The ascent of Apple Pie Hill

Yes­ter­day the kids and I took a road trip to Apple Pie Hill, a sum­mit of loose gravel that tow­ers over the South Jer­sey pinelands from a dizzy­ing height of 209 feet above sea level. A fire watch tower on the sum­mit adds another few dozen feet, enough to get a vis­i­tor over the tree­tops. On a clear day it’s said you can see the sky­lines of Atlantic City and Philadel­phia. For­tu­nately for me it was an quin­tes­sen­tially beau­ti­fully fall day–clear and crisp. It was easy to spot the cities, both thirty-two miles away (mostly to the south and mostly to the west respec­tively) and here’s blowups of the two resul­tant pho­tos:
Trip to Pine Barren's famous Apple Pie Hill
Sand road to Apple Pie Hill Trip to Pine Barren's famous Apple Pie Hill Trip to Pine Barren's famous Apple Pie Hill Trip to Pine Barren's famous Apple Pie Hill
More pic­tures, from left: Sand road to the hill, the fire tower, the view down through the steps of the tower (the kids were left in the car), two year old Fran­cis eager but thwarted attempt to repeat Papa’s climb up tower. Click indi­vid­ual pho­tos for enlarged and geo­t­agged ver­sions. More pho­tos of this and out stopover at Atsion later in the day on yesterday’s Flickr page.

For those inter­ested in repeat­ing our jour­ney, here’s a map show­ing our route up and back. I was mostly wing­ing it, depend­ing on these direc­tions from NJPines​land​sand​Down​Jer​sey​.com start­ing from nearby Chatsworth NJ, self-styled “Cap­i­tal of the Pine Barrens.”

Other map views: View Larger Map | Satel­lite with Route Map

Banking on reputations

I was referred to a web­site the other day that barely exists, at least
in the way that I see sites. It’s home­page was built entirely in Flash, was com­pletely invis­i­ble to search engines and barely func­tioned in Fire­fox. Domain​tools​.com gave it an SEO score of zero (out of a scale of one hun­dred). It’s Google PageR­ank was three out of ten, mak­ing it less vis­i­ble that my kid pages.
But this was a web­site for a high-flying web devel­op­ment house, a
com­pany that works with some of Philadelphia’s most promi­nent and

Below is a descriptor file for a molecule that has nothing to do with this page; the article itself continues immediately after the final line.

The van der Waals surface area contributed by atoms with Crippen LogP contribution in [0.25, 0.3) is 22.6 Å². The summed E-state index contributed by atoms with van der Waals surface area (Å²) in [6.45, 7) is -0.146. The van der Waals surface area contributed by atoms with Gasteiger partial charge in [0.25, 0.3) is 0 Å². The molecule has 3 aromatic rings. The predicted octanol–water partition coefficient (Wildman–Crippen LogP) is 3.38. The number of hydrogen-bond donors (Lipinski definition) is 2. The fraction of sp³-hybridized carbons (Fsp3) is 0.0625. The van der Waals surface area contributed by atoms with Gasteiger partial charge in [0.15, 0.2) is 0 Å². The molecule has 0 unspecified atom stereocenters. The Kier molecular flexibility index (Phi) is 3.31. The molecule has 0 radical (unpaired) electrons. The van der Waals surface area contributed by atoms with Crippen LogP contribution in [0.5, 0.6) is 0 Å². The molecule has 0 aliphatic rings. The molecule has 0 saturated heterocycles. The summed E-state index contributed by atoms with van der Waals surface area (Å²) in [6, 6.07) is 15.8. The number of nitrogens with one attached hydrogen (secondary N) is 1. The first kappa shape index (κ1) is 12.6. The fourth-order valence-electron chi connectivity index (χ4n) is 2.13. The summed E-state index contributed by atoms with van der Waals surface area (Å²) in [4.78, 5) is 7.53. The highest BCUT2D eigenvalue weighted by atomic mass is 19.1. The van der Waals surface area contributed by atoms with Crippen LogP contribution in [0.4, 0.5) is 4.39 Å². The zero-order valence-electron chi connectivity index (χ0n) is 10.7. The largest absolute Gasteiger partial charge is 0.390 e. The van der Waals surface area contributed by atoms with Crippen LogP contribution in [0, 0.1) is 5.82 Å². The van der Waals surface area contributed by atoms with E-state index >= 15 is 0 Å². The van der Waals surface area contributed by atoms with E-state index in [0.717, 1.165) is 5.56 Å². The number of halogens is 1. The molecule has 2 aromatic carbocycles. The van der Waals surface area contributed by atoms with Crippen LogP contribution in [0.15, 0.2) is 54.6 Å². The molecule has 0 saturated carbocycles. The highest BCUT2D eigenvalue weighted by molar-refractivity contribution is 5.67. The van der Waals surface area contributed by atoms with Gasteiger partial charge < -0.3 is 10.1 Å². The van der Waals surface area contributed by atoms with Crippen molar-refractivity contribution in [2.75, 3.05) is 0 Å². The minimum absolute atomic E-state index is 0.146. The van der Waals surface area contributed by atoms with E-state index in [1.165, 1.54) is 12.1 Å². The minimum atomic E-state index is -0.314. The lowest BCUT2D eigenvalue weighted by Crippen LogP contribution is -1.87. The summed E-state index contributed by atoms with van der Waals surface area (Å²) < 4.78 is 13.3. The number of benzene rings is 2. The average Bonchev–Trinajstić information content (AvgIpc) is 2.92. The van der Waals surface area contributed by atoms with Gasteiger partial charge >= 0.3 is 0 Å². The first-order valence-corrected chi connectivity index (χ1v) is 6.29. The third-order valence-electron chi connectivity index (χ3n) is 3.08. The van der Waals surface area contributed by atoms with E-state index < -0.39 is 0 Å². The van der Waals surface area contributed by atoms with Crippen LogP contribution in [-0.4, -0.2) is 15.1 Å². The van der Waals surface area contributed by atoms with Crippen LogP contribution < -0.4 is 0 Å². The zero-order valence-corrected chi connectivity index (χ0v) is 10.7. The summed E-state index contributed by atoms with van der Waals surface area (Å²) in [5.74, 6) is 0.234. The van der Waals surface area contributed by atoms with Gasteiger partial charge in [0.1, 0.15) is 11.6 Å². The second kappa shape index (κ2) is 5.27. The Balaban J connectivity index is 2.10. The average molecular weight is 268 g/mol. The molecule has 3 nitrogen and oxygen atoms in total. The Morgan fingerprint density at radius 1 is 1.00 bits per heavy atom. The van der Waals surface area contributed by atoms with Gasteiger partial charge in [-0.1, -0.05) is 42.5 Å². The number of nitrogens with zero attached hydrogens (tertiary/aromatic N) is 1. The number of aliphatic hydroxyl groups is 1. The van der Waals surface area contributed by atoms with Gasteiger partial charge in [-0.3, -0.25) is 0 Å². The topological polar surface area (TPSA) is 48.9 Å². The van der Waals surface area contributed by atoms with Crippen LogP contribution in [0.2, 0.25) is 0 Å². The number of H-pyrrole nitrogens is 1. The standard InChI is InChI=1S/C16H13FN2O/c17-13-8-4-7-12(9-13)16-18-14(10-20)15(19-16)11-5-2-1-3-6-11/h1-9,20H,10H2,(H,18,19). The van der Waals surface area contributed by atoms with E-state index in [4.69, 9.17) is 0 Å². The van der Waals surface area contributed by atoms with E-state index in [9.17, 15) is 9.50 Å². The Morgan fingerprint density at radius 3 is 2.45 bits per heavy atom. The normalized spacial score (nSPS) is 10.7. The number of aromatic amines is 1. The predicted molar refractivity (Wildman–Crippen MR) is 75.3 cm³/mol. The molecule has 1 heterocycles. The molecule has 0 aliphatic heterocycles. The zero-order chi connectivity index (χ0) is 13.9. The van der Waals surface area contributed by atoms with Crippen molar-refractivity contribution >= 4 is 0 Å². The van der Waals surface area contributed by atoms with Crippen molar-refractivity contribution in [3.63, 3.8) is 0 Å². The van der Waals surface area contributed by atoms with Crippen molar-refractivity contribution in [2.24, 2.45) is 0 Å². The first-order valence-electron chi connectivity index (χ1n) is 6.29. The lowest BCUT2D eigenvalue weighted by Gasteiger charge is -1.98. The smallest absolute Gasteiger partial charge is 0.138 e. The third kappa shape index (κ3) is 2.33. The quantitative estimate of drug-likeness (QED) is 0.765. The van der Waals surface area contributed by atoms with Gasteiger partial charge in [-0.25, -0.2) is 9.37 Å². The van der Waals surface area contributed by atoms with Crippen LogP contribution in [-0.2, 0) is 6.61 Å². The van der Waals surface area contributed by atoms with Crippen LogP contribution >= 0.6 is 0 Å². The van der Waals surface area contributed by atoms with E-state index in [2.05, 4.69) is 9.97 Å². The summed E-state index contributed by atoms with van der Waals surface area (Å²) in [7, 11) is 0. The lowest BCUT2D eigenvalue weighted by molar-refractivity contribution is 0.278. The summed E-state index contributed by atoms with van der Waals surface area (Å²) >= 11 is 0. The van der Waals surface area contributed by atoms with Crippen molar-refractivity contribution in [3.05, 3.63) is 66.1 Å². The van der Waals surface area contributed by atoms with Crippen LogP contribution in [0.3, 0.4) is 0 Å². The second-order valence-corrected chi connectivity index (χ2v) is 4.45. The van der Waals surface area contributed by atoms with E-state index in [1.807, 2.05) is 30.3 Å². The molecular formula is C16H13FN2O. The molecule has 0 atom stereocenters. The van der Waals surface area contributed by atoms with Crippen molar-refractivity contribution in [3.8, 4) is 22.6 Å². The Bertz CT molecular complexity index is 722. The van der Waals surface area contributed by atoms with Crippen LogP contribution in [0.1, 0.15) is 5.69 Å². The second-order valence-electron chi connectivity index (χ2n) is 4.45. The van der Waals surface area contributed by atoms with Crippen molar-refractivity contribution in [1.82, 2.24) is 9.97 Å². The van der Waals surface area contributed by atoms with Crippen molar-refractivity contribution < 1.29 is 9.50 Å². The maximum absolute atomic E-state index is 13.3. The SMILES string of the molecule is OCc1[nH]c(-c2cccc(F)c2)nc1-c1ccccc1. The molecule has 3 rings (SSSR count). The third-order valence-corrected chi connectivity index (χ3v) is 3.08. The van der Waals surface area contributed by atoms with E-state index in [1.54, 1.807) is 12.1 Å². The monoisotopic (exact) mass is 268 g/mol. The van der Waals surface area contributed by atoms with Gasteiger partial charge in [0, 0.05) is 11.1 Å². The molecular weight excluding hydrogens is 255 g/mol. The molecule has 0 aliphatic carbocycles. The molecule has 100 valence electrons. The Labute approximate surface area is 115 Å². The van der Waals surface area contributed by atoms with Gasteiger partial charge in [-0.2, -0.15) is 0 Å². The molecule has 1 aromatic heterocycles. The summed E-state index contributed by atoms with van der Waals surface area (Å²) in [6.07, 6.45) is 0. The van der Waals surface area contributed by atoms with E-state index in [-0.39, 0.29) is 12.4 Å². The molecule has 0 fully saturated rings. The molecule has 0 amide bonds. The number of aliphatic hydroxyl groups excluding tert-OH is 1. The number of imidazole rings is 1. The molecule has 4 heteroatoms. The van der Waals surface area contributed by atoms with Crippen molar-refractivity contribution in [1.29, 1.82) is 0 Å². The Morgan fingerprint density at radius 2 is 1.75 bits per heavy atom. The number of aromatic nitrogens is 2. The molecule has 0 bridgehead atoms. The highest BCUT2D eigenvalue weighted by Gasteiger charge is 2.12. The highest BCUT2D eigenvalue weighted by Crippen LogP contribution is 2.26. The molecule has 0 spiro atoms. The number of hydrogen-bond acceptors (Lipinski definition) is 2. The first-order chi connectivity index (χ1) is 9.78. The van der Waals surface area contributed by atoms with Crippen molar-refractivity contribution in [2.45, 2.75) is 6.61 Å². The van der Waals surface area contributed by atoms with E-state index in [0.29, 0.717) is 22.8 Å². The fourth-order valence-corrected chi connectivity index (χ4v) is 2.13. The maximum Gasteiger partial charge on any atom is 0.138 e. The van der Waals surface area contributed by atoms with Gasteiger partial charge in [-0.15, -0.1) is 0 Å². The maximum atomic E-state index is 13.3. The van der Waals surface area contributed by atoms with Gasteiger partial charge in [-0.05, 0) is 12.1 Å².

well-endowed cul­tural insti­tu­tions. Their client work isn’t quite as
invis­i­ble, but their web­site for Philadelphia’s relative-new $265
mil­lion per­for­mance arts cen­ter has a PageR­ank equiv­a­lent to my
per­sonal blog–youch!

I think there’s a les­son here. Promi­nent cul­tural insti­tu­tions don’t look at Google (and SEO–friendly
devel­op­ers) because they’re big enough and well-known enough that they
assume peo­ple will find them any­way. They’re right, of course, but how
many more peo­ple would find them if they had well-built web­sites? And
what’s the long-term vision if they’re rely­ing on their estab­lished
rep­u­ta­tion to do their web marketing?

It’s per­haps impos­si­ble
for a net-centric start-up to repli­cate a hugely-endowed cul­tural icon
like an orches­tra or bal­let, giv­ing some degree of insu­la­tion to these
insti­tu­tions from direct inter­net com­pe­ti­tion. But if these non­prof­its
saw them­selves in the enter­tain­ment busi­ness, com­pet­ing for the lim­ited
atten­tion and money of an audi­ence that has many evening-time
pos­si­bil­i­ties, then you’d think they’d want to lever­age the inter­net as
much as they could: to use the web to reach out not only to their
exist­ing audi­ence but to nur­ture and develop future audiences.

Are the audi­ences of high brow insti­tu­tions so full of hip young audi­ences that they can steer clear of web-centric marketing?

Talking like a Quaker: does anyone really care about schism anymore?

Over on my design blog I’ve just posted an arti­cle, Bank­ing on rep­u­ta­tions, which looks at how the web­sites for high-profile cul­tural insti­tu­tions are often built with­out regard to nat­ural web publicity–there’s no focus on net cul­ture or search engine vis­i­bil­ity. The sites do get vis­ited, but only because of the rep­u­ta­tion of the insti­tu­tion itself. My guess is that peo­ple go to them for very spe­cific func­tions (look­ing up a phone num­ber, order­ing tick­ets, etc.). I fin­ish by ask­ing the ques­tion, “Are the audi­ences of high brow insti­tu­tions so full of hip young audi­ences that they can steer clear of web-centric marketing?”

I won’t bela­bor the point, but I won­der if some­thing sim­i­lar is hap­pen­ing within Friends. It’s kind of weird that only two peo­ple have com­mented on Johan Maurer’s blog post about Bal­ti­more Yearly Meeting’s report on Friends United Meet­ing. Johan’s post may well be the only place where online dis­cus­sion about this par­tic­u­lar report is avail­able. I gave a plug for it and it was the most pop­u­lar link from Quak­erQuaker, so I know peo­ple are see­ing it. The larger issue is dealt with else­where (Bill Samuel has a par­tic­u­larly use­ful resource page) but Johan’s piece seems to be get­ting a big yawn.

It’s been super­seded as the most pop­u­lar Quak­erQuaker link by a light­hearted call for an Inter­na­tional Talk Like a Quaker Day put up by a Live­jour­nal blog­ger. It’s fun but it’s about as seri­ous as you might expect. It’s get­ting picked up on a num­ber of blogs, has more links than Johan’s piece and at cur­rent count has thir­teen com­menters. I think it’s a great way to poke a lit­tle fun of our­selves and think about out­reach and I’m happy to link to it but I have to think there’s a les­son in its pop­u­lar­ity vis-a-vis Johan’s post.